Environmentalists, farmers and lawmakers yesterday accused the Changhua County Irrigation Association of causing subsidence with a network of 51 water wells in the southern part of the county and accused the association of lying about the amount of water it supplies to the Central Taiwan Science Park (CTSP).
“Stop hijacking water from farmers,” and “Seal the association’s water wells,” several environmentalists and farmers shouted as they rallied outside the Control Yuan in Taipei, where they filed a complaint demanding it launch a probe into the subsidence.
“Subsidence is a serious problem in Changhua and Yunlin counties, and the 51 deep water wells drilled by the irrigation association that draw billions of liters of underground water are certainly the cause,” Taiwan Solidarity Union Legislator Huang Wen-ling (黃文玲) told reporters. “This shows that there’s already insufficient water for irrigation and the irrigation association should not supply water to the science park’s Erlin Campus in Erlin Township [二林].”
Huang was referring to construction of an underground pipe, which started earlier this year, as well as a settling pond which deviates water away from the largest irrigation channel in southern Changhua, Cizaipijun (莿仔埤圳), to Erlin Campus.
Cheng Sen-yih (鄭森益), an 80-year-old farmer from Changhua County’s Sijhou Township (溪州), which is located at Cizaipijun’s source and is one of the townships impacted by the project, called on the government to show concern for farmers.
“I’ve been a farmer for 60 years, Changhua has the best soil and water for agriculture because the water is rich in minerals,” he said. “Water is life to agriculture and agriculture is our life, taking water away from us is taking away our means of survival ... How can the government hijack farming water for the big corporations, benefiting only a few at the expense of so many people?”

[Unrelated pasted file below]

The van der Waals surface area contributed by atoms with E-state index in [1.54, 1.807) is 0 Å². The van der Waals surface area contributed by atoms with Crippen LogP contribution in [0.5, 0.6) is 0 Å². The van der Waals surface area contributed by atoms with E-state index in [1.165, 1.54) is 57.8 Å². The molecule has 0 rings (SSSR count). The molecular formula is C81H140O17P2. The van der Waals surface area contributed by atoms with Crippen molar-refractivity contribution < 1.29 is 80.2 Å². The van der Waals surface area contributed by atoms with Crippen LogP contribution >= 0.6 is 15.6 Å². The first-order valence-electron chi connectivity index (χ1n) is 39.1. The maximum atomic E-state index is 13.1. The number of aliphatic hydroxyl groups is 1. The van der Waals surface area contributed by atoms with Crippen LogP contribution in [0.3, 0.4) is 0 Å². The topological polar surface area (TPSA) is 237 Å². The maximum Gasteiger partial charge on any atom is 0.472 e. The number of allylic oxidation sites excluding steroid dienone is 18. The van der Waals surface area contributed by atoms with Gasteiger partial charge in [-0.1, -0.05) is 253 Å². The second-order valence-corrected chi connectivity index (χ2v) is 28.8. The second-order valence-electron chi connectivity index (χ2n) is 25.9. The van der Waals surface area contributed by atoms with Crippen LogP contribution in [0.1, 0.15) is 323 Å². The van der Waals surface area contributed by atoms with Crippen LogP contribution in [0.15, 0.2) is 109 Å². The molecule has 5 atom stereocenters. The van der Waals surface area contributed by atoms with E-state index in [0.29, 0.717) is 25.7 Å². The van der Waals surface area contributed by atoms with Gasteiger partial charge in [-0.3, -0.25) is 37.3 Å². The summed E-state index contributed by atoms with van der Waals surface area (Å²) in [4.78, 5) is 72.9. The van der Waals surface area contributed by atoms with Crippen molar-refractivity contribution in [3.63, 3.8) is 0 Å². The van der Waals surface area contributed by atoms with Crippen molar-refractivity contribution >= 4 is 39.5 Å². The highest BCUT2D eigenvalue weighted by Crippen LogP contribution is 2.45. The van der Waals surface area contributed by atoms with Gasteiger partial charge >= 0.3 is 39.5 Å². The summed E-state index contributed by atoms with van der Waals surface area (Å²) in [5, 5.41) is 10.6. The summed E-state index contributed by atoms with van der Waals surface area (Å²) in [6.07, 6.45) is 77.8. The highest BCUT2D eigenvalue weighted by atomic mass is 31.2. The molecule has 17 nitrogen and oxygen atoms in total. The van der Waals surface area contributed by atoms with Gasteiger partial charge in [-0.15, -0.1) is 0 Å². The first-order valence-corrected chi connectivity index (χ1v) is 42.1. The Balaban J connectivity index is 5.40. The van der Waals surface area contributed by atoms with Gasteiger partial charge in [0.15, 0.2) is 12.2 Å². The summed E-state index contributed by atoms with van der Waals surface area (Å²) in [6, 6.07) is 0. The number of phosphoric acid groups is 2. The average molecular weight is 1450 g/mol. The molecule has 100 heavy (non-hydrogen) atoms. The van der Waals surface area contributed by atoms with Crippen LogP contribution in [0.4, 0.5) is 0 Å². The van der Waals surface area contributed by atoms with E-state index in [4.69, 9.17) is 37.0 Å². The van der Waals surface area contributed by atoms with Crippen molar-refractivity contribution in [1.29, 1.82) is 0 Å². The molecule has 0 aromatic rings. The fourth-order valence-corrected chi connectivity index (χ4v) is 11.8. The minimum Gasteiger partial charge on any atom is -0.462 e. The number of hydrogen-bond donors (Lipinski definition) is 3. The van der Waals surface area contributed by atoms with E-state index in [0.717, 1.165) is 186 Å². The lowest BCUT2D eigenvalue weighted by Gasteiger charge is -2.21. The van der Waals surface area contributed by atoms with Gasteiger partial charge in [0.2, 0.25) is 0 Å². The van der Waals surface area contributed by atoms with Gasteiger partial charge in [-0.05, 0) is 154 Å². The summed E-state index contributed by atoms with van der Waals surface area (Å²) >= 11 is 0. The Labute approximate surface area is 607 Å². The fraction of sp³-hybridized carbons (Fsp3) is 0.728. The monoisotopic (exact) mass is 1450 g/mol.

Wu Li-huei (吳麗慧), representative of the Taiwan Environmental Protection Union’s Changhua Office, said that because of earlier development projects, such as Formosa Petrochemial Co’s Mailiao refinery complex in Mailiao Township (麥寮) in neighboring Yunlin County, water was already scarce.
“Currently, irrigation water [through Cizaipijun] is only supplied four days in every 10, many farmers have to spend a lot of money to drill wells so they can have a sufficient supply of water and even the irrigation association is digging wells,” Wu said. “These phenomena shows how serious the water shortage issue is, so shouldn’t the irrigation association turn down the request to supply water to the Central Taiwan Science Park?”
Chen Chiao-hua (陳椒華), spokeswoman for the Taiwan Alliance for the Protection of Water Resources, said the science park should find other sources of water, including recycling used water, adding that the National Science Council could provide financial assistance to help improve its water usage.
“If the government is sincere about solving the issue of subsidence then it should not lead the water-jacking project,” she said.
At present, Taiwan’s food security rate stands at about 30 percent, which is not enough, the groups said, adding that as a result water used for agriculture should not be sacrificed for industrial use.
In addition, they also urged the Control Yuan to investigate the Central Taiwan Science Park’s fourth expansion project plan for what they called excessive budgets — such as spending NT$450 million (US$15 million) on constructing a 1.1 hectare wetland, which contrasts to several existing constructed wetlands over 5 hectares in size and which took tens, and not hundreds, of millions of NT dollars to construct.